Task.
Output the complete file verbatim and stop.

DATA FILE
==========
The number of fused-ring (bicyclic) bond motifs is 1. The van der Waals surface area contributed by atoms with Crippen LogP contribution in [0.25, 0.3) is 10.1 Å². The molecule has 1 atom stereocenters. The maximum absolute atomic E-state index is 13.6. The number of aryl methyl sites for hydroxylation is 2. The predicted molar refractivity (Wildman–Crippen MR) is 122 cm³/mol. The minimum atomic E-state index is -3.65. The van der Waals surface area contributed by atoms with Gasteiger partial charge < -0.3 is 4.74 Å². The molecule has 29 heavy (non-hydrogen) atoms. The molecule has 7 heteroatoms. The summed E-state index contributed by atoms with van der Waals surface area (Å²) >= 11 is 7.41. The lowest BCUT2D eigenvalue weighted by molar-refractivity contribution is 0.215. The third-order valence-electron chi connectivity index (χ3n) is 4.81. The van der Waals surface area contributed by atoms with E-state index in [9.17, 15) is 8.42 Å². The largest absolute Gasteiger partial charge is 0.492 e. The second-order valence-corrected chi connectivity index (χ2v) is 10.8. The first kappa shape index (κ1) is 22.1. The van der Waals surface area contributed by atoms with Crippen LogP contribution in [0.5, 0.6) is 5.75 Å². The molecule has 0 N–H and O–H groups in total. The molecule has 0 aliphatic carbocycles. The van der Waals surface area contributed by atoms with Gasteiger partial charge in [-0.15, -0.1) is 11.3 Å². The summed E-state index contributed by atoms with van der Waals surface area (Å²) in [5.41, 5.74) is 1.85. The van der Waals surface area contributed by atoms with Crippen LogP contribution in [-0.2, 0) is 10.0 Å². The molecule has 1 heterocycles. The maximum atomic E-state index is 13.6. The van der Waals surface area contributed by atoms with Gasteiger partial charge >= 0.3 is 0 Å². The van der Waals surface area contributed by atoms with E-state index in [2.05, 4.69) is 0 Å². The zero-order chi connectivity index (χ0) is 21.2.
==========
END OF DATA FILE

The number of fused-ring (bicyclic) bond motifs is 1. The van der Waals surface area contributed by atoms with Crippen LogP contribution in [0.25, 0.3) is 10.1 Å². The molecule has 1 atom stereocenters. The maximum absolute atomic E-state index is 13.6. The number of aryl methyl sites for hydroxylation is 2. The predicted molar refractivity (Wildman–Crippen MR) is 122 cm³/mol. The minimum atomic E-state index is -3.65. The van der Waals surface area contributed by atoms with Gasteiger partial charge < -0.3 is 4.74 Å². The molecule has 29 heavy (non-hydrogen) atoms. The molecule has 7 heteroatoms. The summed E-state index contributed by atoms with van der Waals surface area (Å²) >= 11 is 7.41. The lowest BCUT2D eigenvalue weighted by molar-refractivity contribution is 0.215. The third-order valence-electron chi connectivity index (χ3n) is 4.81. The van der Waals surface area contributed by atoms with E-state index in [9.17, 15) is 8.42 Å². The largest absolute Gasteiger partial charge is 0.492 e. The second-order valence-corrected chi connectivity index (χ2v) is 10.8. The first kappa shape index (κ1) is 22.1. The van der Waals surface area contributed by atoms with Crippen LogP contribution in [0.5, 0.6) is 5.75 Å². The molecule has 0 N–H and O–H groups in total. The molecule has 0 aliphatic carbocycles. The van der Waals surface area contributed by atoms with Gasteiger partial charge in [-0.15, -0.1) is 11.3 Å². The summed E-state index contributed by atoms with van der Waals surface area (Å²) in [5.41, 5.74) is 1.85. The van der Waals surface area contributed by atoms with Crippen LogP contribution in [-0.2, 0) is 10.0 Å². The molecule has 1 heterocycles. The maximum atomic E-state index is 13.6. The van der Waals surface area contributed by atoms with Gasteiger partial charge >= 0.3 is 0 Å². The van der Waals surface area contributed by atoms with E-state index in [2.05, 4.69) is 0 Å². The zero-order chi connectivity index (χ0) is 21.2.